DNA polymerases catalyze the addition of mononucleotides into a growing polymer using a DNA template as a guide for directing each incorporation event. The efficiency and fidelity of this biological process have been historically attributed to the ability of the DNA polymerase to coordinate proper hydrogen-bonding interactions between the incoming nucleotide with the templating nucleobase. However, the strength of this model has been weakened since several laboratories have demonstrated that non-natural nucleotides, i.e., those devoid of typical hydrogen-bonding capabilities, can be utilized by DNA polymerases with varying degrees of efficiencies. This review provides a comprehensive summary of current research efforts leading to the development and implementation of these analogs as probes for DNA polymerase function and activity. The ability of various non-natural purines and pyrimidines to be incorporated opposite templating nucleobases suggests that polymerization efficiency is not directly influenced by hydrogen-bonding interactions but rather by the overall shape and size of the formed base-pair. Conflicting evidence is obtained when the dynamics of nucleotide incorporation is assessed using nucleic acid containing permutations in hydrogen bonding capabilities or completely devoid of these interactions. With respect to replication opposite an abasic site, it appears that the π-electron surface area and desolvation properties of the incoming nucleotide play a significant role for facilitating incorporation. This information has lead to the development of new models for DNA polymerization as well as toward strategies for novel biotechnology platforms and unique chemotherapeutic agents.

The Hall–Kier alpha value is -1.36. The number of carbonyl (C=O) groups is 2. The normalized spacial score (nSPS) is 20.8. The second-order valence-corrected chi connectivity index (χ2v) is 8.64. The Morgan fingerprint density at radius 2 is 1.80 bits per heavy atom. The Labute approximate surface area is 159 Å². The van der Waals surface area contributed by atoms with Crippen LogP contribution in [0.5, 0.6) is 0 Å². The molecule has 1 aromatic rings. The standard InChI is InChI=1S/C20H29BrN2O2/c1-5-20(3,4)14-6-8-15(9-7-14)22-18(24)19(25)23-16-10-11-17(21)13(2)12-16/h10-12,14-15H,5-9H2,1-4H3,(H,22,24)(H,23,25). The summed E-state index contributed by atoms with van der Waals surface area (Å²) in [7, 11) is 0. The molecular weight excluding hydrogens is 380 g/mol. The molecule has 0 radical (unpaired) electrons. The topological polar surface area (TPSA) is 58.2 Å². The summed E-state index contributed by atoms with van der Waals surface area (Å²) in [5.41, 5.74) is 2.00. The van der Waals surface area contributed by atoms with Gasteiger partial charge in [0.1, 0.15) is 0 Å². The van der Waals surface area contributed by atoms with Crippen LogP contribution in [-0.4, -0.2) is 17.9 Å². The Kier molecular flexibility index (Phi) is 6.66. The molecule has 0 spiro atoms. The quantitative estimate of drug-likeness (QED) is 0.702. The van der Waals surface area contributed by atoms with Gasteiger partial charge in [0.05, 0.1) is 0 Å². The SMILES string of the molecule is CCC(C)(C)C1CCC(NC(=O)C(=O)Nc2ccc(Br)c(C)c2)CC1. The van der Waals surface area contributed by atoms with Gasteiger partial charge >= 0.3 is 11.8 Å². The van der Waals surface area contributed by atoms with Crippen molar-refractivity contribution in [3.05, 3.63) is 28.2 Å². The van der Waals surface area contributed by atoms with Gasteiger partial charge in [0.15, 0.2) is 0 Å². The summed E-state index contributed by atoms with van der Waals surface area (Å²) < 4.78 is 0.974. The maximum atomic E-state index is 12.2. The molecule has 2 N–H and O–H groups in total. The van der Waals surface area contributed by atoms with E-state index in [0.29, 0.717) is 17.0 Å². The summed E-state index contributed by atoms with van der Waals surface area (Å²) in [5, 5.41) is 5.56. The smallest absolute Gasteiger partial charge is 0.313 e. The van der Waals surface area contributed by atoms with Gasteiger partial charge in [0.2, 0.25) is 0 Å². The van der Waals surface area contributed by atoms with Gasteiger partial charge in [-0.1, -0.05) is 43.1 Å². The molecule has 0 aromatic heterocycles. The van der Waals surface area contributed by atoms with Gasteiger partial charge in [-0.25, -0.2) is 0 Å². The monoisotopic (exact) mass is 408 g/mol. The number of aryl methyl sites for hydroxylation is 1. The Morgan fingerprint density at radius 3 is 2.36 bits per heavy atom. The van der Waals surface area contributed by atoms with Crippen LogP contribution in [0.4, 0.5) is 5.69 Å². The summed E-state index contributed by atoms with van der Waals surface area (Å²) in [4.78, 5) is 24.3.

Keywords: deoxynucleoside triphosphates, hydrogen bonding, Nucleotide Insertion, DNA polymerization, HIV reverse transcriptase, Moloney-murine leukemia virus
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